How do we turn it around?  First, we need to distinguish between knowing about and knowing.  To give an example:  I am fairly good ST Louis Cardinals fan.  I can study everything there is to study about the cardinals.  I could tell you all there is to know about their stats, playing ability, and even personal lives.  The question is: do I know them?  Do I know Carpenter, or Wainwright, or Adams, or Piscotty?  No.  Knowing about a person and knowing a person are not the same.  If I were to want to know them, it would mean striking a relationship with them.  In the course of that relationship, I would come to know them, perhaps even with it growing into a friendship.  If we are to engage in the new evangelization, it will come through understanding that the end goal is an eternal relationship, specifically a child/parent relationship with God.  Part of that relationship will mean coming to know about God as well.  However, if we are  to engage in evangelization, it has to start with the understanding of introducing a person into a relationship with God and His Church.  Growing in that relationship is not merely growing in some kind of an emotional attachment.  No, it is far more consequential: it means growing in the ability to selflessly love God.  Evangelization always has this as its primary end.
    Second, we know that catechesis has been deficient over the past decades.  I do not say this to disparage teachers who have tried their best.  But as with all education, if the reality is not lived in the home, the education will usually fall on deaf ears.  Many times the reality is not lived because it is unknown.  We who have been given the position of leading, you as parents and I as a priest, have an obligation to deepen our understanding of the faith so that we might live it more clearly and give greater witness to what it looks like.  It is not as if we do not have many books and other learning available to us.  We have to make the choice to engage.  That might mean turning off Grey’s Anatomy or whatever sporting event you’re wanting to watch, and using part of that time to pick up a Bible, attend a class, or something that will inform us.  That way when we are given the job of witnessing and teaching, we know better what we are doing and where it is leading.
    My brother priests and I have an obligation to pass on this knowledge.  Most of us have degrees in these fields.  We will say we are busy, but how can we as the fathers of the parish tell our parents they need to grow in their understanding of the faith if we do not do this ourselves?  It is called giving example.  WE can say we are busy with a whole host of things, and we are.  But do not parents rightfully say the same.  The very limited time we have in Mass during the homily is not enough, especially if we are to correct lost decades.  If the priest AND parents are engaged in this new evangelization, how powerful a witness will that be?!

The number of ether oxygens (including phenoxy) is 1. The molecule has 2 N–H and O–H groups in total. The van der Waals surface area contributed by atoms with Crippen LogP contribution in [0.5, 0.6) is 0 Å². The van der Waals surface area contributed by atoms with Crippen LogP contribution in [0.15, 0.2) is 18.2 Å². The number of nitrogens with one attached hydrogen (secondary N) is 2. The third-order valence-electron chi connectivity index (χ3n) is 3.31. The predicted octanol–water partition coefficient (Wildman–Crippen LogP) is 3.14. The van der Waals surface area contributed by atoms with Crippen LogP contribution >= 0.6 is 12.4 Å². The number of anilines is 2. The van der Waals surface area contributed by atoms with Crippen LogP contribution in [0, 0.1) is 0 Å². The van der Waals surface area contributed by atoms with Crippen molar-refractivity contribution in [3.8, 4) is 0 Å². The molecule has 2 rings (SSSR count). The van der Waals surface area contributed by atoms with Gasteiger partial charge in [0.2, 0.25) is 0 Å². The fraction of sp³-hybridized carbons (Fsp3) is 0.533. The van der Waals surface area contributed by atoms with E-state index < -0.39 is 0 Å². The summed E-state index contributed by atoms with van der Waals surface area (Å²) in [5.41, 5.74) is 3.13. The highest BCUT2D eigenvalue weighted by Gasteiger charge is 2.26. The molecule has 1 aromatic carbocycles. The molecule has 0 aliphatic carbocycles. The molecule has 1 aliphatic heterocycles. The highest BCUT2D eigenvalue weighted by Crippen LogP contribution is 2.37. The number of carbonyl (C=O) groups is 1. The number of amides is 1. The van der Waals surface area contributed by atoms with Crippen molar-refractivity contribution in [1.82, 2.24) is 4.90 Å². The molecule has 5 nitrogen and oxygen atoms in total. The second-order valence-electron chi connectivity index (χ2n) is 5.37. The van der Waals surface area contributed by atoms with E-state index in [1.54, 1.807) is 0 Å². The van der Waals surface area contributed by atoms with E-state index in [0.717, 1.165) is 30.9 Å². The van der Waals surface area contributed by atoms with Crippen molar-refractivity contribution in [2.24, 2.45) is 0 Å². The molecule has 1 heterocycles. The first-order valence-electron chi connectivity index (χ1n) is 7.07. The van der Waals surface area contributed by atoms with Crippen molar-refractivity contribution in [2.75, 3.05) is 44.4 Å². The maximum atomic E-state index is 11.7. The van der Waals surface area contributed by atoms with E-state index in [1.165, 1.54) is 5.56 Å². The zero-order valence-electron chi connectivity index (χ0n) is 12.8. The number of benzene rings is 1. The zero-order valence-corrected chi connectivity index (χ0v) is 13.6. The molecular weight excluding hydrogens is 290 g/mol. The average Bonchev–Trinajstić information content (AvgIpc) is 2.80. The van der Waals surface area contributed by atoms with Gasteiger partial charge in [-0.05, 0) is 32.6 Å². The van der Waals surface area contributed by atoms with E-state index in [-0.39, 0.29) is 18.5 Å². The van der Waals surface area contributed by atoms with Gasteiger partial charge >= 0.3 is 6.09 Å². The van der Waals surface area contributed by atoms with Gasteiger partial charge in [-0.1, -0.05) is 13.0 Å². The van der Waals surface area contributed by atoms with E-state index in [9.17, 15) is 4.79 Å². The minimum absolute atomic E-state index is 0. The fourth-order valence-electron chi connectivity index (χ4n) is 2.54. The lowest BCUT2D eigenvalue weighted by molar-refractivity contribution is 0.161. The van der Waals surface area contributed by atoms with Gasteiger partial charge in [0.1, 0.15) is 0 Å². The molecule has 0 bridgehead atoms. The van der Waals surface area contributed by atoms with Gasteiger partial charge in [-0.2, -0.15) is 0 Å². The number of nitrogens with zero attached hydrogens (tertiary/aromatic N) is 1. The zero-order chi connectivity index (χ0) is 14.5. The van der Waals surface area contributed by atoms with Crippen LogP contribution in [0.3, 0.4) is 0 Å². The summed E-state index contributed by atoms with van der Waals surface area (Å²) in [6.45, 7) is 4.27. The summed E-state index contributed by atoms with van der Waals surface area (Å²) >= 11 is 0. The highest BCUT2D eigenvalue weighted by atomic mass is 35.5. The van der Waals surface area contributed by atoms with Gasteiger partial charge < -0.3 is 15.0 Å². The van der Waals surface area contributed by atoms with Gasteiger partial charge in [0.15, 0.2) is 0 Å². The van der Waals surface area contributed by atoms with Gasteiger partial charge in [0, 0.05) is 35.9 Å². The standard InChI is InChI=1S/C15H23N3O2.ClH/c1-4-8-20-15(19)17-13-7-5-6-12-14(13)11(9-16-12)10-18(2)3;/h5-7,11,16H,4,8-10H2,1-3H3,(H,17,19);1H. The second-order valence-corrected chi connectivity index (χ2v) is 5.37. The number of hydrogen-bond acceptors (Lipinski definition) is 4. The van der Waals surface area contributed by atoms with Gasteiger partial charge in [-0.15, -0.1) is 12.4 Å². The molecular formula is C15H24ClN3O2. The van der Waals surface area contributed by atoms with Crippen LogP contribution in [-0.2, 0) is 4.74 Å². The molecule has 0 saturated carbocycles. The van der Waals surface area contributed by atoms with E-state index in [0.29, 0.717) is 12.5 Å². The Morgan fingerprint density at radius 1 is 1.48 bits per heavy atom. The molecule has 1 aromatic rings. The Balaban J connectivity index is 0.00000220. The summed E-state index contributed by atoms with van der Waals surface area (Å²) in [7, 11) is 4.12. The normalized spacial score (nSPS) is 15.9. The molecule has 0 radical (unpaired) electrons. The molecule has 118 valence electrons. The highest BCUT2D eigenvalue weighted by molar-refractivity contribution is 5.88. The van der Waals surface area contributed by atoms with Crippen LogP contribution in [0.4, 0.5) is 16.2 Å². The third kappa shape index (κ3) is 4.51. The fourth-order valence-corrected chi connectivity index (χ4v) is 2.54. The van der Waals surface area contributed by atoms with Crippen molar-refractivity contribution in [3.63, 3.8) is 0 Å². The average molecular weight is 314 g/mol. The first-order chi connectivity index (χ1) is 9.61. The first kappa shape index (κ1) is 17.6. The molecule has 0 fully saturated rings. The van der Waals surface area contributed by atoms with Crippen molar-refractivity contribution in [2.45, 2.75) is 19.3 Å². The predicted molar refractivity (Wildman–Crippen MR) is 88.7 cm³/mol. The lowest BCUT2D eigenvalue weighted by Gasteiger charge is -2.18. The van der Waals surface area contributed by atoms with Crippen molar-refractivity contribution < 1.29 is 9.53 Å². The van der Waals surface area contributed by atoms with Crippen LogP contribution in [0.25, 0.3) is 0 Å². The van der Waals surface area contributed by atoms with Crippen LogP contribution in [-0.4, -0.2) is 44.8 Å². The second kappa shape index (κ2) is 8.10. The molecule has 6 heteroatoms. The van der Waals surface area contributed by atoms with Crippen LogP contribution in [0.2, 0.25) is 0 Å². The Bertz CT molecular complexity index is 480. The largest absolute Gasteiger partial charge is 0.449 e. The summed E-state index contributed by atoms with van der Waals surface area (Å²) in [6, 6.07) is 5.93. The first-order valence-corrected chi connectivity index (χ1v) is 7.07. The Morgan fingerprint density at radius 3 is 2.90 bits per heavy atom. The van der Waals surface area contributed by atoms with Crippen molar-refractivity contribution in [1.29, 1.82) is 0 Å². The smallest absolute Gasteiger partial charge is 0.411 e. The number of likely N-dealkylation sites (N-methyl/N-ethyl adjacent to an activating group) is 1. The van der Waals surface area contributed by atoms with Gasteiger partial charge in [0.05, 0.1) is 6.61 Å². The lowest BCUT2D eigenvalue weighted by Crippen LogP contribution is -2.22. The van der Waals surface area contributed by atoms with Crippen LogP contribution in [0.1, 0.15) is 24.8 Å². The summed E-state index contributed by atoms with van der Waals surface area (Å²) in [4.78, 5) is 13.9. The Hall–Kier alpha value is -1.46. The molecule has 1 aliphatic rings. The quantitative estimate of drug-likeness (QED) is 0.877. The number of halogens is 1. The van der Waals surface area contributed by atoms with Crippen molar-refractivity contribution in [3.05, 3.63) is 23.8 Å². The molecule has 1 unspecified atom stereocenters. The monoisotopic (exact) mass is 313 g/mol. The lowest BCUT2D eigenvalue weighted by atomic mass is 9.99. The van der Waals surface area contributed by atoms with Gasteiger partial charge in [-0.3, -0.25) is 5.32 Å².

However, the new evangelization digs deeper than knowledge.  There is an ancient saying in the Church: Lex orandi, lex credendi, lex Vivendi.  The law of worship/prayer, the law of belief, the law of living.  In other words:  What we worship reflects what we believe, determines how we live.  Worship and prayer are the power train of the new evangelization.  The surest way to kill evangelization is to first minimize then eliminate prayer and worship as part of the expression of our Catholic lives.  There is no surer deterrent to evangelization than a disconnection from the sacraments.  It is the equivalent of starving oneself to death.  Engagement in the sacraments, though, is more occupying a pew for x amount of minutes.  It is actively engaging in thanksgiving and worship of God.  I would posit, though, where prayer is an outsider in the home, engagement in the sacraments will falter.  Prayer as family is so very important.  You dads: do you lead your children in prayer? Do you lead your wives in prayer?  Are you not aware that St. Paul reminds you that you ARE…not should be or can be…but ARE the spiritual heads of your home?  Many men have left their wives to do it, and those wives and mothers are doing the best they can.  That said, multiple studies confirm what we already knew: the likelihood of the faith of a child growing is directly tied to the faith of the dad.  We can be the physical and fiscal provider of the family, but if we are not the spiritual provider of our families,  we will have failed in our primary duty in the eyes of God.
    Prayer is communication with God, a personal engagement with God.   It is more than the saying of words, memorized or otherwise, but an intentional engagement with God.  When you as parents pray with your children you send a powerful evangelical message that engaging God in conversation is necessary for their relationship to grow.  It also ensures that what happens on Sundays and Holy Days is not an anomaly to their Catholic lives, but a continuance.
    Secondly, we must nurture within our families and parishes an atmosphere of selflessness.  Selfless service is at the heart of what we Catholics mean by the word love.  Without a willingness to embrace the sacrifice and suffering that are a part of the core Catholic life, evangelization cannot be realized.  Evangelization requires taking the moral teachings of the Gospel and the Church in a public way so as to positively witness to the transforming power of Christ.  It calls for a courage and heroism to be willing to stand out in what are considered by this society as extraordinarily counter cultural ways.  Without this lived witness and sacrifice the words of evangelization are reduce to mere and quite empty words.    In evangelizing our youth we are reassuring them that despite what they see, that the popularity the world offers is a cheap consolation for what a lived Catholic life offers. Selflessness give flesh to the words of evangelization!
    Finally, why is the new evangelization so critical?  Of course the salvation of  our children and spouses is of great importance, but it is a good likelihood that if evangelization within our homes and parishes isn’t taking place, then our engagement in evangelizing the world around us is not either. The call of Christ to His apostles at the end of the Gospel of Matthew still rings every bit as it did when first uttered: the making disciples of all the nations is still central to our call…but that making disciples starts not out there, but in here…in our homes and our parishes. Parishes are to be hotbeds of evangelization.  For that to happen, families must be incubators of evangelization…after all, it is what was promised at baptism.